Why not write an opera about French history? While subjects from the Bible and mythology abound in opera, as well as a few violent scenes from the history of the British monarchy, Giacomo Meyerbeer decided to tackle, in a style full of audacity and infused with romanticism, the St. Bartholomew's Day Massacre. As soon as it was written, Les Huguenots captured the public's imagination. Entire generations would applaud this lavish historical production, which became one of the greatest triumphs in the history of French opera. Today, the magic is intact. In music filled with German, Italian and French influences, Meyerbeer created a pageant that would impress Verdi, Wagner and even Mussorgsky. Yet there is more than pageantry to the work. At the centre of the parades of soldiers, throngs of students, clerics and courtesans, seven prominent characters come to life, fall in love and are torn apart. This is the secret of Meyerbeer’s success.
The action takes place in the Touraine region, and then in Paris, in 1572, during a religious war between Catholics and Protestants. A Huguenot, Raoul de Nangis, has met a mysterious woman, who he has rescued and fallen in love with. He does not know at the time that Valentine, the daughter of St. Bris, is a Catholic and Marguerite de Valois’ lady in waiting. She is also engaged to marry the Count of Nevers. From her castle in Chenonceaux, Marguerite de Valois hopes to bring the two religions together. To achieve this, she orders Raoul to marry Valentine. However, convinced that Valentine is still engaged to Nevers - when in fact the engagement has been broken off – Raoul refuses to comply…provoking the Catholics’ ire. The young Huguenot dies in the St. Bartholomew's Day Massacre, along with Valentine, who, after converting to Protestantism in order to marry Raoul, is killed by her own father.
During a banquet gathering Protestants and Catholics at the Count of Nevers’ castle, Raoul de Nangis, a Protestant, tells of an unknown beauty, who he rescued from a group of students and is in love with.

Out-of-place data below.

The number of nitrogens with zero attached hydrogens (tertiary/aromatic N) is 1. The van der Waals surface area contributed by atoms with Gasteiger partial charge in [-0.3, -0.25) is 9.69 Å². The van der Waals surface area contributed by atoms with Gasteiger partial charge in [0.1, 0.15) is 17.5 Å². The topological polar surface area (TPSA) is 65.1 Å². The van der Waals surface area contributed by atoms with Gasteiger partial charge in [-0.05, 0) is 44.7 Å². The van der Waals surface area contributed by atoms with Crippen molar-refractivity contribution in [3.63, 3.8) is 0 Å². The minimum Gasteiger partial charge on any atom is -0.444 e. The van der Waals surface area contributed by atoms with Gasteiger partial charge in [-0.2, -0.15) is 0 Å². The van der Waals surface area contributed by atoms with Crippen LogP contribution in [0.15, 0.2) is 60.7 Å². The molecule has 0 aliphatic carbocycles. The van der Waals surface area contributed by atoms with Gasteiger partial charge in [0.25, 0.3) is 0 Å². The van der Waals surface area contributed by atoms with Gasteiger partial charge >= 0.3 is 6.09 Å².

Among the guests is Marcel, Raoul’s servant. The old man is a fervent Protestant. The Catholic guests disgust him and he sings the Huguenot battle song from the siege of La Rochelle.
Raoul de Nangis gets another glimpse of his mysterious stranger. Her name is in fact Valentine, the daughter of St. Bris. She has come to ask the Count of Nevers to break offer her engagement to marry him. Nevers accepts, but Raoul does not overhear their conversation. Valentine is also Marguerite de Valois’ lady in waiting. The Queen of Navarre hopes to ease religious tensions by marrying a Catholic (Valentine) to a Protestant (Raoul). Surrounded by her court, Marguerite prepares for Raoul's visit.
Raoul de Nangis, a Huguenot, refuses to marry Valentine, who he believes is still engaged to marry the Count of Nevers.But by refusing to do so, he has offended the Catholics and fanned the flames of religious conflict.Valentine laments her future and ill-fated love for Raoul.
Excerpt: « Je suis seule… Parmi les pleurs »
While Raoul endeavours to meet Valentine, St. Bris and his men plan the St. Bartholomew's Day Massacre.
The massacre and its consequences are terrible:Nevers is killed, while Valentine, who has converted to Protestantism, is killed, along with Raoul, by her own father.